Yaxha in Guatemala’s Petén region is an ancient Maya site containing several incredible pyramids as well as other structures such as ball courts and also carved stelae.
History of Yaxha
Yaxha literally means ‘blue green water’ which is apt given its lakeside location. It’s believed that there are over 500 structures at Yaxha, and that at its peak, the city would have spanned over 92 square miles and had a population of over 40,000 people. As such, it is the third largest Maya city to be uncovered behind Tikal and El Mirador.
The site has been occupied since the Preclassic period (about 500BC), and expanded rapidly over the next 1000 years, becoming a dominant power in the region until its abandonment around 1000AD. Unlike neighbouring cities, it doesn’t seem that Yaxha’s decline was rapid – in fact, it appears to have expanded to welcome inhabitants who had been affected by the Classic Maya collapse around 900AD.
Whilst stelae detailing Yaxha’s history have been found, they’re mostly too eroded to help decipher the city’s history. It is clear that Yaxha was under the protection of the bigger Tikal at certain points, and also had a fierce rivalry with the nearby city of Naranjo.
Yaxha was first ‘rediscovered’ in 1904, by the explorer Teoberto Maler: excavations and mapping were undertaken in the 1930s, and stabilisation work has been going on since the 1970s.
Yaxha is remote, but all the more magical for it, and it’s definitely worth the effort it takes to get here. Some even find they prefer it to the nearby Tikal.
Built on several hills, structures and groups were joined by sacbes (walkways) and staircases, many of which are still used today. The Acropolis del Norte (North Acropolis) is particularly spectacular, comprising of three pyramidal temples which rise above the jungle canopy. Structure 216, atop a hill, affords the best view and is worth the sweaty climb: you’ll be able to see the jungle, the site of Yaxha, and the nearby lake from which it derives its name.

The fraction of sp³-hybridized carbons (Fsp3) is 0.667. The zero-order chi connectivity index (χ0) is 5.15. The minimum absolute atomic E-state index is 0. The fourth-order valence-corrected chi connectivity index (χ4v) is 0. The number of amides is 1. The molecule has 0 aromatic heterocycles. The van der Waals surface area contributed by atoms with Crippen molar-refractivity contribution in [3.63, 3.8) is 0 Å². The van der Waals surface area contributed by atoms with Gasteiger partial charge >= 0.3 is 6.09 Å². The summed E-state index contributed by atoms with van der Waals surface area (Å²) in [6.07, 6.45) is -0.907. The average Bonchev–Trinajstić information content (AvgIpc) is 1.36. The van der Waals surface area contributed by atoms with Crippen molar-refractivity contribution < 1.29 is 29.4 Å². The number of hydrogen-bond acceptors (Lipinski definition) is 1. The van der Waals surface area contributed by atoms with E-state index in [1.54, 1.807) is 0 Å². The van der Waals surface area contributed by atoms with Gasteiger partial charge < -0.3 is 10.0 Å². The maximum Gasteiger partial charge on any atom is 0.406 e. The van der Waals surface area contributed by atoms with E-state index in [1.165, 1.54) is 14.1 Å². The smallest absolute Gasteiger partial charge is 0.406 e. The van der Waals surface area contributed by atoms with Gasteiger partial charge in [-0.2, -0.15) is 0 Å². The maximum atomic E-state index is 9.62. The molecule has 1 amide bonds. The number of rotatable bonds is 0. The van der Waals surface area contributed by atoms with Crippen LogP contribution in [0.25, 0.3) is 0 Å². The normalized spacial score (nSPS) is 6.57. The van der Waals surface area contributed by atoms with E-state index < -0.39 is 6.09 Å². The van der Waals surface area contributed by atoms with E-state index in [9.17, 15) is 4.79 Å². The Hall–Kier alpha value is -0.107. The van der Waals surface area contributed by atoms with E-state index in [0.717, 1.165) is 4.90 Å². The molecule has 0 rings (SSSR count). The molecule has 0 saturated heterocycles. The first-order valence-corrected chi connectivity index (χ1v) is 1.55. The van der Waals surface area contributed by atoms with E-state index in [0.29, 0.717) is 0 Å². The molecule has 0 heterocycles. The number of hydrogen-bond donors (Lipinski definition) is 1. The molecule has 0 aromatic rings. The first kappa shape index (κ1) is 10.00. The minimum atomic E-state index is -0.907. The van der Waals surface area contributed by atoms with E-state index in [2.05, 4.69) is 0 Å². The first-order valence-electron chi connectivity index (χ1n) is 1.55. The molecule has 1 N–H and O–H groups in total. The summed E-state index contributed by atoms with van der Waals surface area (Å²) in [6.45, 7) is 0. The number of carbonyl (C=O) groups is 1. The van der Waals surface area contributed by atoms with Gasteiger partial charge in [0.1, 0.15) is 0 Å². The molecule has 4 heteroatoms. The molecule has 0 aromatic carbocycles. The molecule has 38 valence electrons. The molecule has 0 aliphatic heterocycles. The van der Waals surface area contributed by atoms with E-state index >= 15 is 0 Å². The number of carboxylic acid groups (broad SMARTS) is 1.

There’s a small interpretation centre at the entrance of the site, which contains some of the finds made on site. Yaxha covers a big site so wear good shoes and come prepared – insect repellent, hat, water and snacks are all advisable. It can be extremely humid in the jungle so stay hydrated.
You can normally find guides by the entrance and they can be very helpful: alternatively, read up on the site’s history before you get here and go it alone. There are also plenty of guides who will offer their services in Flores if you want a prearranged visit.
Getting to Yaxha
The site is 11km north of the Puente Ixlú–Melchor de Mencos road: east of Flores, heading towards the Belize border. You’ll either need to hire a car (or a guide with a car) in Flores, or go on an arranged tour – public transport won’t get you this far! It’s undeniably remote, but all the more special for it.
There’s a lodge by the entrance to the Yaxha National Park if you want to stay the night, but you’ll still need transport to get to and from the ruins.
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